Writers’ picks: Sports & Recreation

SN&R’s writers share their favorite places to get fit, get entertained and get lost

Smile while you’re getting milked for your energy at Sacramento Eco Fitness

Smile while you’re getting milked for your energy at Sacramento Eco Fitness

Photo courtesy of Sacramento Eco Fitness

Best gym that farms human energy

Sacramento Eco Fitness

Soylent Green is people, and so is Sacramento Eco Fitness's power supply. The gym, which opened last December, bills itself as the first “human powered fitness facility” in California. What does that even mean? Each time a gym rat pedals on its stationary cycles, the facility stores those watts to power its electricity. In addition to those bikes, you'll also find boxing and prowler sled training, Olympic and powerlifting weights. Classes include CrossFit, Spin and, for maximum calorie burning, Get Fit Bootcamp. For now, the most basic membership only costs $35 a month, a rate you can lock down and keep, even as Eco Fitness plans on expanding to a larger space in Midtown, according to co-founder Jose Avina. To cheer you on as you lift, there's a doe-eyed chihuahua by the name of Cocoa. 1914 1/2 L Street, (916) 329-8651, www.sacramentoecofitness.com. R.H.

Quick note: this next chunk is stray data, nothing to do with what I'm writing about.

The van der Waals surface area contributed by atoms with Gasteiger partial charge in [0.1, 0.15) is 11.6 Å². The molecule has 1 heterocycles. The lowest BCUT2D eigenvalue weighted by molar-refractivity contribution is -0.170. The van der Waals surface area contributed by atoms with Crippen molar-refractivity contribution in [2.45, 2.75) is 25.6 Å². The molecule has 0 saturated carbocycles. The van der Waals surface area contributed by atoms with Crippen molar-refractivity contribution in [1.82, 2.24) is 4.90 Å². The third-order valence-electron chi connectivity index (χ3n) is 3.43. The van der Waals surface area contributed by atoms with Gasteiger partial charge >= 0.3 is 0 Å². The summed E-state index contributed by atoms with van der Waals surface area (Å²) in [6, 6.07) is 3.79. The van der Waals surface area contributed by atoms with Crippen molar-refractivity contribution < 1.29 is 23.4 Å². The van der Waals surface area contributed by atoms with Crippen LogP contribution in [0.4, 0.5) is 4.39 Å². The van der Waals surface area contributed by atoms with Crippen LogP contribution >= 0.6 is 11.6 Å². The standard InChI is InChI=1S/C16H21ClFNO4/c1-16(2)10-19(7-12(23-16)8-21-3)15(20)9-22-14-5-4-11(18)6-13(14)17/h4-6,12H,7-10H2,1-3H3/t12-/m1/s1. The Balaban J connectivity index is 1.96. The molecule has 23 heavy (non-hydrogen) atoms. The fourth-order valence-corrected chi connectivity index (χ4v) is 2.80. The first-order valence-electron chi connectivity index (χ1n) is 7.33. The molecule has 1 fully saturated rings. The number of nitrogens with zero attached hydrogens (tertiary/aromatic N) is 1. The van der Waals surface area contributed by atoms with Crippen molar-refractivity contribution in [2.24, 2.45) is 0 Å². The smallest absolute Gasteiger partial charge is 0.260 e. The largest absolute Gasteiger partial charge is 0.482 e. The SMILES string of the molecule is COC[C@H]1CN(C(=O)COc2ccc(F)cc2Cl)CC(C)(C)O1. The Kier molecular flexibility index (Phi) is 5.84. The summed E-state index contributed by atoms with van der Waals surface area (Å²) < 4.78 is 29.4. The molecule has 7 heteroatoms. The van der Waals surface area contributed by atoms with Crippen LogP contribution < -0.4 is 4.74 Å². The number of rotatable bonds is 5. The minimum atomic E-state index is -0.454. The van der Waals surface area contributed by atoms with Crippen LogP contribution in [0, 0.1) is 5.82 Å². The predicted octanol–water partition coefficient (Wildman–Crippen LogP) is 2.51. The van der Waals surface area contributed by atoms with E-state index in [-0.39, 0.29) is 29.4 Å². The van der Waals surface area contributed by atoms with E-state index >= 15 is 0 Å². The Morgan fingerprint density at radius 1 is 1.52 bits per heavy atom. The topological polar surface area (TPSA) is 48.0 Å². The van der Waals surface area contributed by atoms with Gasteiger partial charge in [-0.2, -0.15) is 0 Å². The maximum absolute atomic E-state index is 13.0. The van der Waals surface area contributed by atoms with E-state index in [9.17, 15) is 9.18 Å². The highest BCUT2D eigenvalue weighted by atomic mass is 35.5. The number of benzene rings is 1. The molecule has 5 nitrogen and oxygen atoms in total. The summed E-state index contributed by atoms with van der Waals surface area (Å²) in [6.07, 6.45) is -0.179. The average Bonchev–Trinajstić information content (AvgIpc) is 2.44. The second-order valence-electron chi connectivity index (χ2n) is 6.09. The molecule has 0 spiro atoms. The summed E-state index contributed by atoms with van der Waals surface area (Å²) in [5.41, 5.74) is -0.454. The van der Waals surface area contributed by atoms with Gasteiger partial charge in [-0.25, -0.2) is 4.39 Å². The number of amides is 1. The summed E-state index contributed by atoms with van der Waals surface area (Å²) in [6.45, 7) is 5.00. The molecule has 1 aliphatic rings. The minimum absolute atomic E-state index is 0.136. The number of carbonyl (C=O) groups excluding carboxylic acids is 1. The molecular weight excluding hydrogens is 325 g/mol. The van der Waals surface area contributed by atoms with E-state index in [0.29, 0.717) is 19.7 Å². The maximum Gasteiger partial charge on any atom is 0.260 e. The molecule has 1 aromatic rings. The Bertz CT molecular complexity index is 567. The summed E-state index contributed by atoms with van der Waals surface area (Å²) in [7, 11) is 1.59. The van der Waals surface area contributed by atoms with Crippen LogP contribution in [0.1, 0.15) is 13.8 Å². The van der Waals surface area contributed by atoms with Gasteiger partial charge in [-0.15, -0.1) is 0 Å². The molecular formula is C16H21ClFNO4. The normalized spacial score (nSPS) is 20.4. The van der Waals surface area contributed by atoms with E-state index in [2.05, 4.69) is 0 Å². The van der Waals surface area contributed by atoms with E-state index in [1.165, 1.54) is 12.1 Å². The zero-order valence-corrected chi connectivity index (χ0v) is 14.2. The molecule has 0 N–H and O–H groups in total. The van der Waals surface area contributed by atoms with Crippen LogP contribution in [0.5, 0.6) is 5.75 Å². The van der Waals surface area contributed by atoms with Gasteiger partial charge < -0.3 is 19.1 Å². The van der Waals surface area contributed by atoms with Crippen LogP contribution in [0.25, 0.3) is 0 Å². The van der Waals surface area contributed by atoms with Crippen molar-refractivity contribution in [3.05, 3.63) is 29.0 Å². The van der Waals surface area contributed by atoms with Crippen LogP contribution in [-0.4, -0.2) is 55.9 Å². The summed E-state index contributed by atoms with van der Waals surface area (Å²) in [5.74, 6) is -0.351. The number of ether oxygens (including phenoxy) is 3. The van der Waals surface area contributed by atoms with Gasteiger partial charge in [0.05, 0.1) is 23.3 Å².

Best cultural misappropriation

Johnny Cash Trail

Johnny Cash spent, what, a day here recording his 1968 live album At Folsom Prison? And yeah, his “Folsom Prison Blues” is an undisputed classic. But the degree to which the city of Folsom has bandwagoned its identity to the Tennessee-born country-music legend is inversely proportional to the amount of time that Cash actually spent here. Exhibit A: the Johnny Cash Trail, a $3.2 million project begun in 2014 with federal grants and local transportation funding. The city is celebrating the completion of the 2.5-mile trail—a concrete ribbon that takes the scenic route near prison grounds—on October 14, but isn’t done with its J.C. boosterism. The city is also hocking limited edition Johnny Cash cycling kits (little known fact: Cash was all about his Colnago Arabesque) and inmate-stamped vanity plates as it raises funds for a 3-acre “Legacy Park,” public art installations and a 40-foot sculpture of the Man in Black, who, ahem, did not live here. (Having said that, the interactive bike trail does sound cool.) 50 Natoma Street in Folsom, (916) 355-7304, http://folsomcasharttrail.com. RFH

Best sighting of drunken fauna

Sloppy Moose Running Club

While the moose is native to lands far away and shies from human contact, the Sloppy Moose is local to Sacramento and can often be seen running in large, stumbling packs to and from the New Helvetia Brewery. The brew-motivated Sloppy Moose Running Club meets every Thursday year-round at the brewery for a 3-mile “social run” followed by beer (or kombucha on tap) back at the starting point. Attracting runners, drinkers and healthy hopefuls of all shapes, sizes and race times, the Sloppy run makes for an accessible and relatively guilt-free way to drink a beer and consequently get some exercise. www.facebook.com/SloppyMooseRunningClub. J.B.